Skip to main content
It looks like you're using Internet Explorer 11 or older. This website works best with modern browsers such as the latest versions of Chrome, Firefox, Safari, and Edge. If you continue with this browser, you may see unexpected results.

Evidence-based dental practice: searching the literature and writing a report

This guide will help you search and assess literature to support dental research questions.

Step One - Identify main concepts and keywords

Brainstorm how you would like to approach your topic, use an EBM tool like PICO, identify the main concepts or keywords, transfer your question into a searchable question by making it more specific.

  • P: Patient, problem, population
  • I: Intervention
  • C: Comparison, control (optional)
  • O: Outcomes (clinical and your own search outcomes)

Example 1:

Original question: "What is the most efficient way of dealing with anxious children undergoing dental treatment?"

  • P: Children, dental treatment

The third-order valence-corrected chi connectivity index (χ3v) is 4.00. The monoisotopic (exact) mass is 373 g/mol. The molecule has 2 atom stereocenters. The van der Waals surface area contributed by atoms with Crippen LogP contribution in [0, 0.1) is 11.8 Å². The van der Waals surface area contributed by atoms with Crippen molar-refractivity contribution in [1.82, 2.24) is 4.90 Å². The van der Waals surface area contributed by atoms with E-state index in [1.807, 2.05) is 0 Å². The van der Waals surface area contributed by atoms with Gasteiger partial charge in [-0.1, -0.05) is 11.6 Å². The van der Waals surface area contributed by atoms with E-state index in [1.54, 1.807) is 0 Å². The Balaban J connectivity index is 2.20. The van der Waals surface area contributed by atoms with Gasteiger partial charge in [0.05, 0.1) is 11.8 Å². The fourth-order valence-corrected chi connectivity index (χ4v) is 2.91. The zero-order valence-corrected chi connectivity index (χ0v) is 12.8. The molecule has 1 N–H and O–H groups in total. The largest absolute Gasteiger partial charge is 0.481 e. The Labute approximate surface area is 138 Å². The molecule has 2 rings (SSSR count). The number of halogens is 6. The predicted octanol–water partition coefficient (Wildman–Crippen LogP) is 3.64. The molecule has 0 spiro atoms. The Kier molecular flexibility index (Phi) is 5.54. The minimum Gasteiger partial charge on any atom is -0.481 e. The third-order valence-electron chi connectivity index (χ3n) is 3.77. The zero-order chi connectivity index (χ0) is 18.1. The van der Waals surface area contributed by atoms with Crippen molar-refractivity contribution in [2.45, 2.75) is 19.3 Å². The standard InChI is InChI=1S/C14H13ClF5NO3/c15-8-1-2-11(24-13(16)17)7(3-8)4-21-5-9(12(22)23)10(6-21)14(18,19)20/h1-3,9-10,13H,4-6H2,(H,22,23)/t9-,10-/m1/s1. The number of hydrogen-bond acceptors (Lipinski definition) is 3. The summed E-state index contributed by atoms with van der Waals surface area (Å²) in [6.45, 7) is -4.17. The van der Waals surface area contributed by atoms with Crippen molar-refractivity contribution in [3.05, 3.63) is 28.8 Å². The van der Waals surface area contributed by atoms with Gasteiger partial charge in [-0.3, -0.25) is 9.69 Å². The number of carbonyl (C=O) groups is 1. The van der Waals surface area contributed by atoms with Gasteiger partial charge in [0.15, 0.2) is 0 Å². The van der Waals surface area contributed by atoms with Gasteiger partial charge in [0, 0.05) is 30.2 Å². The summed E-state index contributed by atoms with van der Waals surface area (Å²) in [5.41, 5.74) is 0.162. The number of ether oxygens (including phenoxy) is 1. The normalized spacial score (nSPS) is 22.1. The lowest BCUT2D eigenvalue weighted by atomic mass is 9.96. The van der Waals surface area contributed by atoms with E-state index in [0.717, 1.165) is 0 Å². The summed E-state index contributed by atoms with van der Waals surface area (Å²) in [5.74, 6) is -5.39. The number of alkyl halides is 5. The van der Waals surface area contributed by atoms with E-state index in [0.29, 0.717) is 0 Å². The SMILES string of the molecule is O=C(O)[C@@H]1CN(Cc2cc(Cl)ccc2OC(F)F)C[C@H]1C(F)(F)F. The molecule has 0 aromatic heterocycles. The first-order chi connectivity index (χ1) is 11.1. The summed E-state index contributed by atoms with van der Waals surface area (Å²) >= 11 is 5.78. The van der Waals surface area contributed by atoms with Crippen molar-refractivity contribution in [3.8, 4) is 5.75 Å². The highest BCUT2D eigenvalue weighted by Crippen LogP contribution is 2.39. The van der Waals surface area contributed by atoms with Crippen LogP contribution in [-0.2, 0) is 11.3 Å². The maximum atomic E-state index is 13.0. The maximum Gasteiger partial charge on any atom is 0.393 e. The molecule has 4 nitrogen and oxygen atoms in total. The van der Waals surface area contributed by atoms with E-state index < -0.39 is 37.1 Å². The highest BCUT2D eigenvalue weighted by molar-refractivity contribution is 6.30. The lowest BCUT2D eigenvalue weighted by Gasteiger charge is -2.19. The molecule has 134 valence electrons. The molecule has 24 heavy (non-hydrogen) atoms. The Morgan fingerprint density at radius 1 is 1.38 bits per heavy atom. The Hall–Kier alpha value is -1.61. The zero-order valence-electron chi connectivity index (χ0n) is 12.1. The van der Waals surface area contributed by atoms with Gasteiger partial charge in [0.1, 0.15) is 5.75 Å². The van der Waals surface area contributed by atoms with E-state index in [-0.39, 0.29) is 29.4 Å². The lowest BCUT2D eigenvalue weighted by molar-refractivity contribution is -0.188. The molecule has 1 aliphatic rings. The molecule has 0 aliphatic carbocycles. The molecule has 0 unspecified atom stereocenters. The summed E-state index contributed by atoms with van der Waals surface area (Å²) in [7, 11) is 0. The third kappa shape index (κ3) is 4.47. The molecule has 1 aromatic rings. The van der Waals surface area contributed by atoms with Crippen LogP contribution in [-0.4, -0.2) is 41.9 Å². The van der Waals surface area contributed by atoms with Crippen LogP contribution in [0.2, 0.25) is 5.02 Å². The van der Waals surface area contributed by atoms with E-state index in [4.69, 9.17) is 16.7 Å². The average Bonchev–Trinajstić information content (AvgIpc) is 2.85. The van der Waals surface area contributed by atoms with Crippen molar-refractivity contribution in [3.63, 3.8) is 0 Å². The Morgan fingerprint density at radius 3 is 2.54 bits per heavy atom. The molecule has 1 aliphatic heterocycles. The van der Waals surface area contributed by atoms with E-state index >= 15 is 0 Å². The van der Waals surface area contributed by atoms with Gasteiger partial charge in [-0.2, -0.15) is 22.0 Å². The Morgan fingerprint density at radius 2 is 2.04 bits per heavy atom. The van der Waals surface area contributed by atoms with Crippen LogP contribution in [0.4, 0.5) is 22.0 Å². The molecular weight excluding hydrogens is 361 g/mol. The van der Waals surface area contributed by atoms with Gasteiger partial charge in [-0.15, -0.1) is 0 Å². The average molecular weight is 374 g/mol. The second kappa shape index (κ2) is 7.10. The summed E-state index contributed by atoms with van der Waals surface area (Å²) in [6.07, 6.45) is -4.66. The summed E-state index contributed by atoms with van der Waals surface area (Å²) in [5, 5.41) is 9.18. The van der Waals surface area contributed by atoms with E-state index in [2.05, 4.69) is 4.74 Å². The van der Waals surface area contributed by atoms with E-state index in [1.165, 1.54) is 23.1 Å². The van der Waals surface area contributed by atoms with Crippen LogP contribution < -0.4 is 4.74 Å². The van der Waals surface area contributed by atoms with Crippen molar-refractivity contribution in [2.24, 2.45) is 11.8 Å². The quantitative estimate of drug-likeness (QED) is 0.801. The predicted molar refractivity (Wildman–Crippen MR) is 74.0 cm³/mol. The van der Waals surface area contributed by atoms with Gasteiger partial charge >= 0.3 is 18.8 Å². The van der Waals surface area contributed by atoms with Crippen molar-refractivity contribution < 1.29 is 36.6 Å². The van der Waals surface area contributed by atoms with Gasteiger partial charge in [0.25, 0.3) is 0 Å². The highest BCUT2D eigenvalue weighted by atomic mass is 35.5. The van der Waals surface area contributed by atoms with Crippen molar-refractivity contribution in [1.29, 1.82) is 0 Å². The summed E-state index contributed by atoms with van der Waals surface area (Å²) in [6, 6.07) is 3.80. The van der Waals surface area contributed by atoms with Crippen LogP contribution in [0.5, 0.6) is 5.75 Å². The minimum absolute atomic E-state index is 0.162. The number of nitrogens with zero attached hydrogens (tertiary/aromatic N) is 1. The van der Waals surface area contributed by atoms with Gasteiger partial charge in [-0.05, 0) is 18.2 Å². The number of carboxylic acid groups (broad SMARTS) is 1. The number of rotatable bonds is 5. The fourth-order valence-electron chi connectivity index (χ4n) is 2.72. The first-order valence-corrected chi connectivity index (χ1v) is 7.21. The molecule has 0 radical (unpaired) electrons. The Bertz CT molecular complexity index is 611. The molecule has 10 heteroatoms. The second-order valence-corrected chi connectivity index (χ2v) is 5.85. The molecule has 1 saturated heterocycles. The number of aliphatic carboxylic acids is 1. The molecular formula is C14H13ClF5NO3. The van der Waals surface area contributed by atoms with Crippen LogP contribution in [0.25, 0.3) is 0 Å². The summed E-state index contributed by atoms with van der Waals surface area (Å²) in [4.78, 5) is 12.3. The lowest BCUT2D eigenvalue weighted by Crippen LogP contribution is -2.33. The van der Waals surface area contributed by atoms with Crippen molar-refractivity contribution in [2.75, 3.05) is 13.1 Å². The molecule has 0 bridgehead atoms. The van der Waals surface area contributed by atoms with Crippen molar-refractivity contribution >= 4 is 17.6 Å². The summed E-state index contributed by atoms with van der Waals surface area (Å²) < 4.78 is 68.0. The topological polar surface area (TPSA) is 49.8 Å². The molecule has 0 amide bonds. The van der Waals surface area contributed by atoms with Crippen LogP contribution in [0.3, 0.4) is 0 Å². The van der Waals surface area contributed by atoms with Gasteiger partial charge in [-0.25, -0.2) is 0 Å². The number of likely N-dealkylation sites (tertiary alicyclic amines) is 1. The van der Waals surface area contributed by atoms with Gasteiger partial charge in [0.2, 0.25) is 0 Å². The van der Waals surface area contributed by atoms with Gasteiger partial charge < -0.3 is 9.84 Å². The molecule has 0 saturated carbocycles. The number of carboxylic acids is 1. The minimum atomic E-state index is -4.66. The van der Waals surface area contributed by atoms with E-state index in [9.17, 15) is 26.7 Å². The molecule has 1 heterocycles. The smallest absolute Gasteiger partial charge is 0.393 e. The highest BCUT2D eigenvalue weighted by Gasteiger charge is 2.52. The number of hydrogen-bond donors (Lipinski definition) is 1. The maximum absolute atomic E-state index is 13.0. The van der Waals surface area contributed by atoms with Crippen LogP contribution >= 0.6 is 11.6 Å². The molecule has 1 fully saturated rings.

• I: Pharmacological therapies: Nitrous Oxide (or use another drug)
  • C: Behavioral, cognitive therapies
  • O: Alleviate dental anxiety

Research question: What is the most efficient way of dealing with anxious children undergoing dental treatment, pharmacological therapies, or behavioral, cognitive therapies?

Example 2:

Original question: A fifty-six-year-old, systematically healthy male patient with chronic periodontitis is looking for treatment. He is afraid of dental procedures and would like to avoid staying in the dental chair too long.

  • P: Periodontitis
  • I: Sonic, machine-driven
  • C: Manual instruments
  • O: Efficient

Research question: In adult patients with chronic periodontitis, does nonsurgical periodontal treatment (sonic/ultrasonic scalers) or manual instruments reduce duration of treatment?

Adapted from : Faggion, C. M.,Jr, & Tu, Y. K. (2007). Evidence-based dentistry: A model for clinical practice. Journal of dental education, 71(6), 825-831.